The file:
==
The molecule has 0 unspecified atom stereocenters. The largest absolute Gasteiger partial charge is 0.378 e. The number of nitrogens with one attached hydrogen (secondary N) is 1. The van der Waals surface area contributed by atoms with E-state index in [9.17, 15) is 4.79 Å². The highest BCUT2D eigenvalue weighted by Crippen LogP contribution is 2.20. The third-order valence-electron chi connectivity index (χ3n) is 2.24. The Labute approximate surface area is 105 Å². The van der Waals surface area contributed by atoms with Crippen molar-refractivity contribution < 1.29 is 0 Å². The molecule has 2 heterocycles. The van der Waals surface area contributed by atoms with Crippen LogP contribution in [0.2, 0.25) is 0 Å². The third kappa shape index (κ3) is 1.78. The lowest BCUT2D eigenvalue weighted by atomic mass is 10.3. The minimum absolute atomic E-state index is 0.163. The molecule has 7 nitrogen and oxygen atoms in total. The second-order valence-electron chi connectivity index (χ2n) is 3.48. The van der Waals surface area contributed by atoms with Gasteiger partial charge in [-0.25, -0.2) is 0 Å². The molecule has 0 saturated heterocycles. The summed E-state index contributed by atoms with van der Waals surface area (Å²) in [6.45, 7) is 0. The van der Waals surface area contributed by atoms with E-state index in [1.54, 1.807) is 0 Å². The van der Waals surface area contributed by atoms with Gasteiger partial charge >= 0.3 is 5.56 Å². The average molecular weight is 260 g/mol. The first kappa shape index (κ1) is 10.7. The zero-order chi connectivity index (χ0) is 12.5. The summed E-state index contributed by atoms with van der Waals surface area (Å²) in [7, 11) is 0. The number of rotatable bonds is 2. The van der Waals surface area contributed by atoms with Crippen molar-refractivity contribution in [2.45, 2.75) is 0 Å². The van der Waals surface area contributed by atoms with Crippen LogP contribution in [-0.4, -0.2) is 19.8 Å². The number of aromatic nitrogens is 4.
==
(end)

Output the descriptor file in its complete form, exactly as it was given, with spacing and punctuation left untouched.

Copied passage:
The molecule has 0 unspecified atom stereocenters. The largest absolute Gasteiger partial charge is 0.378 e. The number of nitrogens with one attached hydrogen (secondary N) is 1. The van der Waals surface area contributed by atoms with E-state index in [9.17, 15) is 4.79 Å². The highest BCUT2D eigenvalue weighted by Crippen LogP contribution is 2.20. The third-order valence-electron chi connectivity index (χ3n) is 2.24. The Labute approximate surface area is 105 Å². The van der Waals surface area contributed by atoms with Crippen molar-refractivity contribution < 1.29 is 0 Å². The molecule has 2 heterocycles. The van der Waals surface area contributed by atoms with Crippen LogP contribution in [0.2, 0.25) is 0 Å². The third kappa shape index (κ3) is 1.78. The lowest BCUT2D eigenvalue weighted by atomic mass is 10.3. The minimum absolute atomic E-state index is 0.163. The molecule has 7 nitrogen and oxygen atoms in total. The second-order valence-electron chi connectivity index (χ2n) is 3.48. The van der Waals surface area contributed by atoms with Gasteiger partial charge in [-0.25, -0.2) is 0 Å². The molecule has 0 saturated heterocycles. The summed E-state index contributed by atoms with van der Waals surface area (Å²) in [6.45, 7) is 0. The van der Waals surface area contributed by atoms with E-state index in [1.54, 1.807) is 0 Å². The van der Waals surface area contributed by atoms with Gasteiger partial charge >= 0.3 is 5.56 Å². The average molecular weight is 260 g/mol. The first kappa shape index (κ1) is 10.7. The zero-order chi connectivity index (χ0) is 12.5. The summed E-state index contributed by atoms with van der Waals surface area (Å²) in [7, 11) is 0. The number of rotatable bonds is 2. The van der Waals surface area contributed by atoms with Crippen molar-refractivity contribution in [2.45, 2.75) is 0 Å². The van der Waals surface area contributed by atoms with Crippen LogP contribution in [-0.4, -0.2) is 19.8 Å². The number of aromatic nitrogens is 4.